Transplanted Detroiter Ian Sherman, Yad Ezra's marketing coordinator, is passionate about getting people food and…
Transplanted Detroiter is passionate about getting people food.
It’s rare for someone from out-of-state to come to Detroit and be imbued with the pride native Detroiters seem to be born with, but Minnesota-born Ian Sherman, 23, has that attitude and drive. He initially came to Michigan for college, but he chose to move here permanently after graduating and now works at Yad Ezra, the Berkley-based kosher food pantry, as its marketing coordinator.
After graduating in May 2011 with a degree in media arts and technology from Michigan State University, where he was involved with Hillel, he moved back home for a production assistant job.
“It was nice to be home, but I missed being in Michigan,” said Sherman, “and I didn’t want to spend my life getting coffee for people.”
Through a connection with a friend, he heard that Yad Ezra was looking for someone to do marketing for them.
Now living in Royal Oak with close friends from school, Sherman is in charge of Yad Ezra’s promotional deals and social media, and one of his main goals is to bring younger volunteers to the food pantry.
“A lot of people come in for their bar mitzvah projects,” he said, “but then they don’t come back until their kids do their bar mitzvah projects.”
Sherman wants to partner with CommunityNEXT, a division of the Jewish Federation that focuses on young people in Metro Detroit, to find ways to bring people to Yad Ezra or get them involved in any aspect of hunger. He would also like to partner with Moishe House in Midtown Detroit to do a food stamp challenge or something similar.
“I want to do anything I can to help people get food,” said Sherman, “and I think tapping into the younger demographic is a good way to do that.”
He goes to CommunityNEXT events and plays intramural sports with ComePlayDetroit, which he says is how he met nearly everyone he knows in the area, but they are also venues for meeting people to bring to Yad Ezra.
“Those groups are not like anything I’ve seen in any other city,” Sherman said. “The people in charge of them have a ton of big ideas, which is what Detroit needs. They’re building a community here.”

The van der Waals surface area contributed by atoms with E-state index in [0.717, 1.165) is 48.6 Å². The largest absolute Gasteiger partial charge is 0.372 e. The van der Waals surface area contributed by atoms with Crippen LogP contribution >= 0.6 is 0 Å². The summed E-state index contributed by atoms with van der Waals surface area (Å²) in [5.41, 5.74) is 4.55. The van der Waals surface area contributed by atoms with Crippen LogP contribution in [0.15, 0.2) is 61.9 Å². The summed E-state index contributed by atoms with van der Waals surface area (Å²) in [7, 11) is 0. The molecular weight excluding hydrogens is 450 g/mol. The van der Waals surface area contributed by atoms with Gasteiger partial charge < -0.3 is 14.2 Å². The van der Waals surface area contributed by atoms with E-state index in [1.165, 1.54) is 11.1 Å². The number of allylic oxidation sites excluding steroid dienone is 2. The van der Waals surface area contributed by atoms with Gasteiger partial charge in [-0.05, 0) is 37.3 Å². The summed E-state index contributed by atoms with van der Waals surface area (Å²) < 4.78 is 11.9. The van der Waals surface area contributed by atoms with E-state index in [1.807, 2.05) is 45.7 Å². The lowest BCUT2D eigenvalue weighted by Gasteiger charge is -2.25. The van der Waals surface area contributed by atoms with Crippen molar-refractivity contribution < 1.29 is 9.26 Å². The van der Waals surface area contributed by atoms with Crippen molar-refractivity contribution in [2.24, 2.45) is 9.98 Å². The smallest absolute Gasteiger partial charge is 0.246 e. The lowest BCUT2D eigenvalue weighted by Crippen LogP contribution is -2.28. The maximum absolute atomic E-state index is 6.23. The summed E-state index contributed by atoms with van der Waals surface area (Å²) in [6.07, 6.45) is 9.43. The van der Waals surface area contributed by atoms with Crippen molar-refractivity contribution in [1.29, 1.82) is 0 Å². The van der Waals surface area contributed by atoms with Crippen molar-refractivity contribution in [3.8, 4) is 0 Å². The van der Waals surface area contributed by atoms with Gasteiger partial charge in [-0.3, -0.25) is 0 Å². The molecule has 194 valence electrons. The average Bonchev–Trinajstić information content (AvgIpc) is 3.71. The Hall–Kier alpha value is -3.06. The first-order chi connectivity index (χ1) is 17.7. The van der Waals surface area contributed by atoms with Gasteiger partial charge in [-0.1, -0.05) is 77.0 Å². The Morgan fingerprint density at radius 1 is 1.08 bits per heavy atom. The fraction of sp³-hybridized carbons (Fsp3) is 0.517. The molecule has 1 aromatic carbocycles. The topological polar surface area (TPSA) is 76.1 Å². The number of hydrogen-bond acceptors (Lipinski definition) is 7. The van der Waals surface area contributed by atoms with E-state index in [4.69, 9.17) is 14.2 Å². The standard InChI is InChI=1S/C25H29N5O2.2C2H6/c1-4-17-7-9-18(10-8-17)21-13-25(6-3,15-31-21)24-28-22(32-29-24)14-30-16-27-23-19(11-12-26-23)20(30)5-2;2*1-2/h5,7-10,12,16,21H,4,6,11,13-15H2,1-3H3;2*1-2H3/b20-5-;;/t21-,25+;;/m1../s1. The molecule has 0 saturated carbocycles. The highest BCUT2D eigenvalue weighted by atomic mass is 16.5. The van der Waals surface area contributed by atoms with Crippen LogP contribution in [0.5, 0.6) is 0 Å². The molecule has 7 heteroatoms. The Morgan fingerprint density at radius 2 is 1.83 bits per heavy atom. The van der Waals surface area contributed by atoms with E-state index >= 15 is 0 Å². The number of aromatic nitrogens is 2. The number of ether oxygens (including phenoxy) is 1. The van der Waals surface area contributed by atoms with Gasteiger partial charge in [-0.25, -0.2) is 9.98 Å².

Coming from a suburb of Minneapolis, Sherman was surprised by Michigan residents’ attitudes concerning Detroit.
“One of the coolest things about the city is how many people are working to make it better,” he said. “In Minneapolis, people just avoid the bad areas of the city, but the community here wants to make Detroit better. I think that’s a rare thing.
“Also, to really understand Detroit, you have to go there and experience it,” he said. “When you see it and experience it, you realize there’s a lot of good stuff here. A lot.”
Doing his part to better the community, Sherman works to educate the public and improve awareness of the 2012 Farm Bill via social media and Yad Ezra’s newsletter and website.
The Senate passed the bill, which is revised every five years, on June 21, and the House will vote on it in mid-July. It is one of the largest government-funded bills; the federal Supplemental Nutrition Assistance Program (SNAP), commonly known as food stamps, holds the bulk of the bill’s spending. “Because of that, the government sees it as an easy target to cut,” said Sherman.
“Food stamps keep people from living in poverty. Most people on food stamps do have jobs,” he explained, “but they have to support their families and whomever they’re responsible for, and sometimes their job just doesn’t cut it.”
There are a fair number of Metro Detroiters relying on food stamps, and Sherman sees how food stamps and Yad Ezra’s work benefit them.
The Senate-passed bill includes a $4.5 billion reduction in SNAP spending over 10 years, primarily by making changes to eligibility that would decrease benefits for some program recipients.
“To cut SNAP by even a dollar would be a shame,” Sherman said.
Though a lot of the work Sherman does at Yad Ezra with advocacy and fighting hunger is new to him, he is having “a lot of fun learning everything.” He said, “Everybody’s been so nice to me, and I’m enjoying myself. To be happy with where you’re at is any 20-something’s goal, I think, and I’m lucky enough to have that and be in a city I love.”
By Marielle Temkin, JN Intern